The operation of my method, and the apparatus as described above, is illustrated in Fig. 1, which shows the piston valve moved from its neutral position toward the right. This movement would be occasioned by the light spot 23 passing off of the strip 18, as indicated in Fig. 1. When the piston valve moves over to the right to a position such as that indicated in Fig. 1, the outlet hose 41 will be immediately supplied with liquid under pressure, which will pass to the inlet port 45 for the cylinder 10, developing pressure in the right end of the cylinder 10, and this will move the piston 1 toward the left by shifting the link 8 toward the left as indicated by the arrow in Fig. 1. This will tend to swing the wheels 9 in the direction indicated by the arrows near them, and this will guide the vehicle back into alignment with the strip 18. If the vehicle deviates from its proper course, toward the right of the roadway, the light spot 25 would pass off from the strip 18, and an opposite effect would be occasioned in the solenoids 33 and 34, causing shifting of the piston valve heads 38 and 39 toward the left, which would admit the operating fluid to the inlet hose 40 instead of the hose 41. This would admit the operating fluid through the port 44 into the left end of the cylinder 10 instead of the right end, thereby developing an opposite steering effect that would swing the wheels 9 in a direction opposite to that indicated by their arrows, to bring the vehicle back into line with the strip 18.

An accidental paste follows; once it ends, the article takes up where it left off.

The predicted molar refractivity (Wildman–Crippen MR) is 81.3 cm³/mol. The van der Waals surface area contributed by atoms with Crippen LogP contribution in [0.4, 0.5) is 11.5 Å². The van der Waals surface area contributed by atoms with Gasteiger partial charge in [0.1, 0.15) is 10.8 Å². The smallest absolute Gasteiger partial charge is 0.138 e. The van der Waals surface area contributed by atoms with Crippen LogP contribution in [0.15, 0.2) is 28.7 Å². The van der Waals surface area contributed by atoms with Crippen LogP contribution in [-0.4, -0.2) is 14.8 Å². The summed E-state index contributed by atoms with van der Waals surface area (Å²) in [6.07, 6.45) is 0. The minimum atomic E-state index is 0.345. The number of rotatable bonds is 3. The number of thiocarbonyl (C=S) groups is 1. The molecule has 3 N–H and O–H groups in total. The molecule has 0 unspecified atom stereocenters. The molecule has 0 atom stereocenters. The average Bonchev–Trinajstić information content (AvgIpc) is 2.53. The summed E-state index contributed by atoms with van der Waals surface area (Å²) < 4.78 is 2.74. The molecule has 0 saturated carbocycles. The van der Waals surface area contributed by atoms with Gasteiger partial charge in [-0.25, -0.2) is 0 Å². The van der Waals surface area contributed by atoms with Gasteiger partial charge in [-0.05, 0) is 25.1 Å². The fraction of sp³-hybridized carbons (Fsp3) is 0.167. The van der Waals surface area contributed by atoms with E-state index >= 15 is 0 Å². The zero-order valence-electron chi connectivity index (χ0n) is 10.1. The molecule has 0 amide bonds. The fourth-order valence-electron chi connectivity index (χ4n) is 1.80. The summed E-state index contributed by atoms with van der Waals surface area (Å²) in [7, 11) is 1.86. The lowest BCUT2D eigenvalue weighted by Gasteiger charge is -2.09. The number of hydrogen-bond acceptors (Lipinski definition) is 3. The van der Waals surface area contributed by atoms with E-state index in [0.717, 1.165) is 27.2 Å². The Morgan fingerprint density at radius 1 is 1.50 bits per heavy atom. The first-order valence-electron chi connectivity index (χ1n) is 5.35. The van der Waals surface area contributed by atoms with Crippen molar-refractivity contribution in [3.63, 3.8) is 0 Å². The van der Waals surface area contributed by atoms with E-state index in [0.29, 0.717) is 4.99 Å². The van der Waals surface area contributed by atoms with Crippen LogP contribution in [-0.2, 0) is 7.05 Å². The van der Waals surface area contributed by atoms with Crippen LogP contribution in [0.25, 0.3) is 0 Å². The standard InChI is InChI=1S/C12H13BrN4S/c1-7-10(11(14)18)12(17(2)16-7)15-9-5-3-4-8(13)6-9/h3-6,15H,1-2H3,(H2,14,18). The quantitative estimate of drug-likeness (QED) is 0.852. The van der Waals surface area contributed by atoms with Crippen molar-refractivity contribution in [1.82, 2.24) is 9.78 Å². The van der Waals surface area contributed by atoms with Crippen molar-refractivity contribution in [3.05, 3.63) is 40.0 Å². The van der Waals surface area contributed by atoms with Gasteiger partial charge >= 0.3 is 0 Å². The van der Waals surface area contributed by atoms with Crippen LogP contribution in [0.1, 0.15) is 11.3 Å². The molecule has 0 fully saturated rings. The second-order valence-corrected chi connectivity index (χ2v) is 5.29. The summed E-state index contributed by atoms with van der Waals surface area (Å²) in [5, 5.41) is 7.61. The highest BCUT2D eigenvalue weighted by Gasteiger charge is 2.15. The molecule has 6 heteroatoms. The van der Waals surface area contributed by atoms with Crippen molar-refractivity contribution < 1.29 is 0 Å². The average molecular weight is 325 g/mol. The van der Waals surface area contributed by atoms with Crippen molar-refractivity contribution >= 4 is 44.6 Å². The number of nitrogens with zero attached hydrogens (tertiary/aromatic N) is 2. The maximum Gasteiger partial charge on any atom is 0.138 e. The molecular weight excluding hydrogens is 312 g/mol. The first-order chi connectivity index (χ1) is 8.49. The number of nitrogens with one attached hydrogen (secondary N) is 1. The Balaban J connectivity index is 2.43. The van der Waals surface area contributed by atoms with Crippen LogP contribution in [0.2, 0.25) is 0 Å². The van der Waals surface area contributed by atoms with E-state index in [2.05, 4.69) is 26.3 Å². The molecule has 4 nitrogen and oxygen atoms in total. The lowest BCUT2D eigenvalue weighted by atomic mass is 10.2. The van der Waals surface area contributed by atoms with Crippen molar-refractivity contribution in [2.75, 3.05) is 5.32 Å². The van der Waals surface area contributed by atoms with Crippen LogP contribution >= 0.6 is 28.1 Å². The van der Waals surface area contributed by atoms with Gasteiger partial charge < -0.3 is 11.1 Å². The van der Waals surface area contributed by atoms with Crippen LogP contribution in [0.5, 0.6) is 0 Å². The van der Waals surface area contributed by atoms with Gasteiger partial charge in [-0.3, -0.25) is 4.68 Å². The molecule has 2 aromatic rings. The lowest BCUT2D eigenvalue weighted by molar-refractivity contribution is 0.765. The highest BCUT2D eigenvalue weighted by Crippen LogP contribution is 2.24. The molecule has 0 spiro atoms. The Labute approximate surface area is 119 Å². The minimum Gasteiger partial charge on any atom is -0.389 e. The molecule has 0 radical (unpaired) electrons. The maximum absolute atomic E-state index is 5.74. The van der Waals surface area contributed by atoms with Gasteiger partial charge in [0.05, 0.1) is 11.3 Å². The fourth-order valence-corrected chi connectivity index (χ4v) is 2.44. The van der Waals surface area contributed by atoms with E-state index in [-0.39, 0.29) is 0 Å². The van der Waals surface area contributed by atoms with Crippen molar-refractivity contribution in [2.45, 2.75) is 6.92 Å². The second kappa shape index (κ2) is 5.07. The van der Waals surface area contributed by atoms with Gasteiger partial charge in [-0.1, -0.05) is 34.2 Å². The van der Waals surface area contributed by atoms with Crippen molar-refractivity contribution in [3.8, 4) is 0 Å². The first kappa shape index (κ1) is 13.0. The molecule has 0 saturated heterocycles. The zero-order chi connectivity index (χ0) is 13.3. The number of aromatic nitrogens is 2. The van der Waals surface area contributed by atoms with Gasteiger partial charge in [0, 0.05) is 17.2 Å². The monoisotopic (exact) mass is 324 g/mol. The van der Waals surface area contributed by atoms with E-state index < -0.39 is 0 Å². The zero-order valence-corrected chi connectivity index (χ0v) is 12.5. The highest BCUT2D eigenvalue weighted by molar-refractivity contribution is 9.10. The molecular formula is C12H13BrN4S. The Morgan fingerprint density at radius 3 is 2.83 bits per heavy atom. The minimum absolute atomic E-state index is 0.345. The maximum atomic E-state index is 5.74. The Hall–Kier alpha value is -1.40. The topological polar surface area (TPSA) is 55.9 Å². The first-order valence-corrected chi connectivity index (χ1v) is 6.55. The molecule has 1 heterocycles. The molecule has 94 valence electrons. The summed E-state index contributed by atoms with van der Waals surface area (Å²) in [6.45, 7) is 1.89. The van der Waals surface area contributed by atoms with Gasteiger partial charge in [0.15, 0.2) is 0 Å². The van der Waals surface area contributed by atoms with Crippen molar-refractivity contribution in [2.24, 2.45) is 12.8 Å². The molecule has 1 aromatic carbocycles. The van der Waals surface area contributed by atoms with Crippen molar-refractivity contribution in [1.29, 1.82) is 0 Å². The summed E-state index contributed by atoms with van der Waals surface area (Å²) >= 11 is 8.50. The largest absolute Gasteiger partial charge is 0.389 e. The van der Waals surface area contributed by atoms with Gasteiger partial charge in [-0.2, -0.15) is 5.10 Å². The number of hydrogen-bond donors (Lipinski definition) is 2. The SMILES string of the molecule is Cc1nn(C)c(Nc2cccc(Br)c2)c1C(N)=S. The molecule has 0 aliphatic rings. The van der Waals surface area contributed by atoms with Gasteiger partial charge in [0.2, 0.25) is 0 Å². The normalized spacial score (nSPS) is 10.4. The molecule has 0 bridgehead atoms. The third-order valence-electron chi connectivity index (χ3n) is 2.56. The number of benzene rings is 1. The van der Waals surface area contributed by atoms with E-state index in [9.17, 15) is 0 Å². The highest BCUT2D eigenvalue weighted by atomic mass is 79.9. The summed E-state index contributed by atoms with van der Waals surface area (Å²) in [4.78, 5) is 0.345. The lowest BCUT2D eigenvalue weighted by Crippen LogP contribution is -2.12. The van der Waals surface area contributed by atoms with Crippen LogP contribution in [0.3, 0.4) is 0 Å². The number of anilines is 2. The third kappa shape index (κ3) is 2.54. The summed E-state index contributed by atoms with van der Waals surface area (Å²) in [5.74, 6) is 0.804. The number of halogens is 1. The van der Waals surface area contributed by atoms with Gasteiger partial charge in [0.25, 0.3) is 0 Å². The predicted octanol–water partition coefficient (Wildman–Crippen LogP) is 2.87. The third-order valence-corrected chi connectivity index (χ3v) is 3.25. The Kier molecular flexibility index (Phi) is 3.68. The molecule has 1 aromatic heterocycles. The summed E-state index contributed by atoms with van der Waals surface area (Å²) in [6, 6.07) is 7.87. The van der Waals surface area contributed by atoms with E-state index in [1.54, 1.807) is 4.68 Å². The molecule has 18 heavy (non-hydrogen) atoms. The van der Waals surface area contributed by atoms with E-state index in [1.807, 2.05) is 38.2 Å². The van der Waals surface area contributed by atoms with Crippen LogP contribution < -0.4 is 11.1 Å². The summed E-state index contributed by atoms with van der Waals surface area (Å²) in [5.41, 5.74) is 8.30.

In either case, when the piston valve is shifted to the right or to the left as described above, this valve will open communication to the return pipe 57 so that any liquid in the end of the cylinder toward which the piston 11 is moved, will find outlet through the valve casing 36 back to the sump 53.